Figure 5. The high sensitivity provided by immuno-PCR. Innova scientists conjugated an IgG antibody specific for C-Reactive protein (CRP) to an HPLC purified, 5′ aminated 67mer oligonucleotide (IDT) using the Thunder-Link procedure. This conjugate was then applied as the detection antibody in a sandwich assay format. A capture antibody was bound directly to the surface of a polypropylene-PCR plate, and samples were added after pre-incubation with the oligo-conjugated detection antibody. Following washing, bound DNA was quantified by real-time PCR. (A) The amplification curves shown here were generated with increasing amounts of antigen standard, showing that as antigen concentration increases, fewer amplification cycles are required to reach threshold fluorescence intensity. (B) This data is further plotted as cycle number required to reach the threshold signal vs. antigen concentration. In this assay, sensitivity was increased 1000-fold over a traditional ELISA assay.

Oligo conjugates for biological sensing and nanotechnology applications

Innova Biosciences also offers a kit (InnovaCoat® GOLD - Maleimide 20OD 40 nm Gold Particle Kits) and service for conjugating thiol-modified oligonucleotides to gold particles. In combination with a bio-polymer gold coating technology, the gold nanoparticle conjugation system allows sulfhydryl-oligonucleotides to be covalently attached to ultra-stable gold nanoparticles of high concentration. An example of this application would be the conjugation of antigen-specific aptamers to gold nanoparticles for use in lateral flow point-of-care detection systems.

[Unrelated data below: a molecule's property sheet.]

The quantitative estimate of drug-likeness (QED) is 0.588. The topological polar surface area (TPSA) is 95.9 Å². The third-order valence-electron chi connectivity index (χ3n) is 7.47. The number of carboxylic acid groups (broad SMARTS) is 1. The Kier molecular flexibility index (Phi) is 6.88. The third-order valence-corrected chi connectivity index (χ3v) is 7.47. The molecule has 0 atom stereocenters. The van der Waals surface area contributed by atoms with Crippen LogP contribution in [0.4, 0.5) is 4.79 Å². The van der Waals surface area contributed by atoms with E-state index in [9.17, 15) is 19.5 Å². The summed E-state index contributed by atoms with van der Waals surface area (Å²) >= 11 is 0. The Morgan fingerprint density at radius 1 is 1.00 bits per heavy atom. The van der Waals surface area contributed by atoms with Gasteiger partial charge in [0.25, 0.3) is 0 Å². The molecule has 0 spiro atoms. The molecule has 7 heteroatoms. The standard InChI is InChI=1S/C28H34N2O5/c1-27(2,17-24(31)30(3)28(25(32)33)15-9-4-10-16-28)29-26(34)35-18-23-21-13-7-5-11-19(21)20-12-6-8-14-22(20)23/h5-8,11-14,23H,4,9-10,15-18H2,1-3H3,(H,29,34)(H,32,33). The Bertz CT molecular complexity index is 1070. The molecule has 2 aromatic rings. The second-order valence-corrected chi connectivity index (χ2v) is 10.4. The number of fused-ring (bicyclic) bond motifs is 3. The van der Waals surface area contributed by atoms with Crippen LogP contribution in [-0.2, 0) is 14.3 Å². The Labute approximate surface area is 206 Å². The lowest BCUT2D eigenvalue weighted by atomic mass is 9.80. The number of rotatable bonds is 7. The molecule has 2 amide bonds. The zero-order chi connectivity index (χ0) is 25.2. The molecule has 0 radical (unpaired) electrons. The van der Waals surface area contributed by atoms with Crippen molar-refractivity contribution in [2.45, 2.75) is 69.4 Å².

These oligonucleotides must also be 10–120 nt and contain a terminal sulfhydryl group, which must be added during synthesis. Most commercial oligo manufacturers offer this modification. Free thiols must be excluded from samples and reaction buffers during this conjugation reaction, as they will compete for coupling sites. Innova scientists note that the resulting covalent conjugates are far more stable than those prepared by adsorption of thiolated oligonucleotides to bare metal surfaces.



Immuno-PCR is a technique similar to ELISA whereby an antibody is used to detect and quantify a specific antigen in a mixed sample. In immuno-PCR, however, the antibody is coupled to DNA, which is then amplified using real-time PCR. The technique is markedly more sensitive than ELISA, primarily because it combines the detection specificity of an antibody with the nucleic acid detection sensitivity of real-time PCR. First described in 1992 [1], the coupling of real-time PCR to immune detection has become the standard in recent years. The increased sensitivity provided by immuno-PCR allows lower limits of detection that surpass ELISA by 100- to 10,000-fold.

Tips for good oligonucleotide design (for use with the Innova Thunder-Link Oligo Conjugation System)

  • Place the amino (or a thiol) modification at either the 5’ or 3’ end of the oligonucleotide*. Note that the 5’ end is preferred, as it results in higher purity oligos, which in turn slightly increases antibody-oligo conjugation efficiency.
  • Minimize base repetition (homopolymer regions).
  • Avoid stretches of >4 G bases in a row. These sequences can form a G-quadruplex or cruciform structures, which can lower your hybridization and coupling efficiencies. Read more about G-quadruplexes in the article, G Repeats—Structural Challenges for Oligo Design.

* Oligos containing thiol modifiers are shipped in their oxidized (disulfide) form and required chemical reduction by dithiothreitol (DTT) or Tris (2-carboxyethyl) phosphine (TCEP) prior to each use.  A protocol for the reduction of Thiol-modified oligonucleotides is available here.


  1. Sano T, Smith CL, Cantro CR (1992) Immuno-PCR: Very Sensitive Antigen Detection by Means of Specific Antibody- DNA Conjugates. Science, 258:5079:120–122.

Published Mar 11, 2015
Revised/updated Mar 29, 2017